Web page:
William was only 30 when he died. Census records indicate his parents died when he was in his teens and he lived with a sister in Alabama for a time. At the time of his death, he was single and working as a barber in Newnan.
Near William’s grave, I noticed the markers for two little girls. One had died at age four and the other at age two. They were the daughters of Congressman William C. Wright and his first wife, Pauline Wright. Their three other children (Evelyn, Arnold and William Jr.) all lived to adulthood. William Jr. is buried at Oak Hill as well.
A successful lawyer, Wright served as Newnan’s city attorney and solicitor. He was elected as a Democrat to the Congress to fill the vacancy caused by the resignation of William C. Adamson. He was re-elected to the 66th United States Congress and to the six succeeding Congresses (January 16, 1918 – March 3, 1933).
Sadly, Pauline died in Washington, D.C. only a few months after her husband began the 67th Congress. He later married Rosa Bunn and died in 1933, only three months after his last term ended.
Now about that body part I mentioned earlier. In my wanderings around Oak Hill, I came up on a marker that made me stop in my tracks. I think you would, too, if you saw it.
At first, I thought maybe it was some bizarre symbol for an obscure fraternal group like the Odd Fellows (which has the floating eyeball). But after I checked the brochure for Oak Hill, the story behind it unfolded.
Newnan farmer John H. Keith (the owner of the arm) once worked in a local sawmill. I don’t know when it happened but he had an accident that resulted in the loss of his arm. I also don’t know if it was his idea to create a marker and bury his arm. I did learn that John Keith married Sarah Coggin and together they had six children. So despite the loss of limb, he led what appears to be a full and happy life.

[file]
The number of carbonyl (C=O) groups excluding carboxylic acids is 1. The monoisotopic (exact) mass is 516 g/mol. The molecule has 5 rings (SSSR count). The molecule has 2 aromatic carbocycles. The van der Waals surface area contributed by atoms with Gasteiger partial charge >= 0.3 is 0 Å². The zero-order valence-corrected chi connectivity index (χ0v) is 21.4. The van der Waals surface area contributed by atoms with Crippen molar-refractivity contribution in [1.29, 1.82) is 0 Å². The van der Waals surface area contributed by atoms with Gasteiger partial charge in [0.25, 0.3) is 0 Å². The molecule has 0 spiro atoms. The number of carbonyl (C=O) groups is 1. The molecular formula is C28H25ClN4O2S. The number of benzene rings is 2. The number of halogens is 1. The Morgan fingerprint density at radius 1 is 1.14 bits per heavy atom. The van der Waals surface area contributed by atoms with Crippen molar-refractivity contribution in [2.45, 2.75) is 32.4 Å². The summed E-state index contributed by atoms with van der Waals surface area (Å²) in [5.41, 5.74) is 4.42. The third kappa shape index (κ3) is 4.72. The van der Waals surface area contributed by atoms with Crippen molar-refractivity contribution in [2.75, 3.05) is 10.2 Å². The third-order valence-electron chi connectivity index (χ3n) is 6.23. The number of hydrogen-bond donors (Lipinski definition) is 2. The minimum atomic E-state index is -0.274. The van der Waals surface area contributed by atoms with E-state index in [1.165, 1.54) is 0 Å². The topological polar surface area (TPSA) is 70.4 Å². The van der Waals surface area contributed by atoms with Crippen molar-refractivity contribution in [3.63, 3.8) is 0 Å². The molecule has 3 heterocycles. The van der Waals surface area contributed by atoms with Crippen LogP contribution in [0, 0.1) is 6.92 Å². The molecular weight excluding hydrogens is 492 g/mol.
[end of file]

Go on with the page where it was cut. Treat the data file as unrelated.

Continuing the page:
I know of only one other marker for a lost arm and that was for Confederate General Stonewall Jackson. How he lost his arm is an interesting story by itself.
On May 2, 1863 at the Battle of Chancellorsville, Jackson was mistaken for an enemy officer by his own men and they shot him. They fired a volley, lodging a bullet in his right hand and shattering his left arm.
Despite cannon fire on both sides, stretcher bearers removed him and placed him in a horse-drawn ambulance wagon which traveled for four miles over rutted roads to the field hospital at the Old Tavern in the Wilderness. Dr. Hunter H. McGuirey removed the ball from his right hand and amputated Jackson’s left arm about two inches below the shoulder.
Upon learning of Jackson’s fate the next morning, General Robert E. Lee said, “He has lost his left arm, but I have lost my right.” Jackson’s arm was buried about half a mile from the field hospital in the burial plot of the Lacy family at Ellwood. It wasn’t until 1903 that some of Jackson’s friends placed a stone on the spot where it was buried.
When Jackson died a week later, he was buried 100 miles away in Lexington, Va., where he had taught before the war at the Virginia Military Institute.
Was John Keith trying to copy Stonewall Jackson? I don’t know but it’s an intriguing thought.
Next week in Part II, I’ll explore Oak Hill’s historic Confederate burial section.